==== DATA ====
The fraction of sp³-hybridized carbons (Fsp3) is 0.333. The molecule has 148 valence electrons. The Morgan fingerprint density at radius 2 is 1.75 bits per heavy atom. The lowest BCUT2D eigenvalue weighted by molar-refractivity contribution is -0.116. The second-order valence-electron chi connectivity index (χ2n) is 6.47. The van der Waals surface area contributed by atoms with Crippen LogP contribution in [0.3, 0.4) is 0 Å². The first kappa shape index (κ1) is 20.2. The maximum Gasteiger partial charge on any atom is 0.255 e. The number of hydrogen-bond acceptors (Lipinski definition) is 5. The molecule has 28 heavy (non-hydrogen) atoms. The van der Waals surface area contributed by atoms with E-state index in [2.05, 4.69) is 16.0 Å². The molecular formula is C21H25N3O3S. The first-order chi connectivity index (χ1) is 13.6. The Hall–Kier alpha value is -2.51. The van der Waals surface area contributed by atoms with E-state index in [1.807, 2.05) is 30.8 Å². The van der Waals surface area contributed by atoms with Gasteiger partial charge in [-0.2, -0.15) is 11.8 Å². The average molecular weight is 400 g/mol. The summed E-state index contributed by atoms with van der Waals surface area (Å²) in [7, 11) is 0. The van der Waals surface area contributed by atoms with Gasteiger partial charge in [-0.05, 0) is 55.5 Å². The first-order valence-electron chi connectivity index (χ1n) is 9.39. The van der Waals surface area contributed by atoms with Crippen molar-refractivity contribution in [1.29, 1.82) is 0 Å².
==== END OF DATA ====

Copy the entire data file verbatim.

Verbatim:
The fraction of sp³-hybridized carbons (Fsp3) is 0.333. The molecule has 148 valence electrons. The Morgan fingerprint density at radius 2 is 1.75 bits per heavy atom. The lowest BCUT2D eigenvalue weighted by molar-refractivity contribution is -0.116. The second-order valence-electron chi connectivity index (χ2n) is 6.47. The van der Waals surface area contributed by atoms with Crippen LogP contribution in [0.3, 0.4) is 0 Å². The first kappa shape index (κ1) is 20.2. The maximum Gasteiger partial charge on any atom is 0.255 e. The number of hydrogen-bond acceptors (Lipinski definition) is 5. The molecule has 28 heavy (non-hydrogen) atoms. The van der Waals surface area contributed by atoms with E-state index in [2.05, 4.69) is 16.0 Å². The molecular formula is C21H25N3O3S. The first-order chi connectivity index (χ1) is 13.6. The Hall–Kier alpha value is -2.51. The van der Waals surface area contributed by atoms with E-state index in [1.807, 2.05) is 30.8 Å². The van der Waals surface area contributed by atoms with Gasteiger partial charge in [-0.2, -0.15) is 11.8 Å². The average molecular weight is 400 g/mol. The summed E-state index contributed by atoms with van der Waals surface area (Å²) in [7, 11) is 0. The van der Waals surface area contributed by atoms with Gasteiger partial charge in [-0.05, 0) is 55.5 Å². The first-order valence-electron chi connectivity index (χ1n) is 9.39. The van der Waals surface area contributed by atoms with Crippen molar-refractivity contribution in [1.29, 1.82) is 0 Å².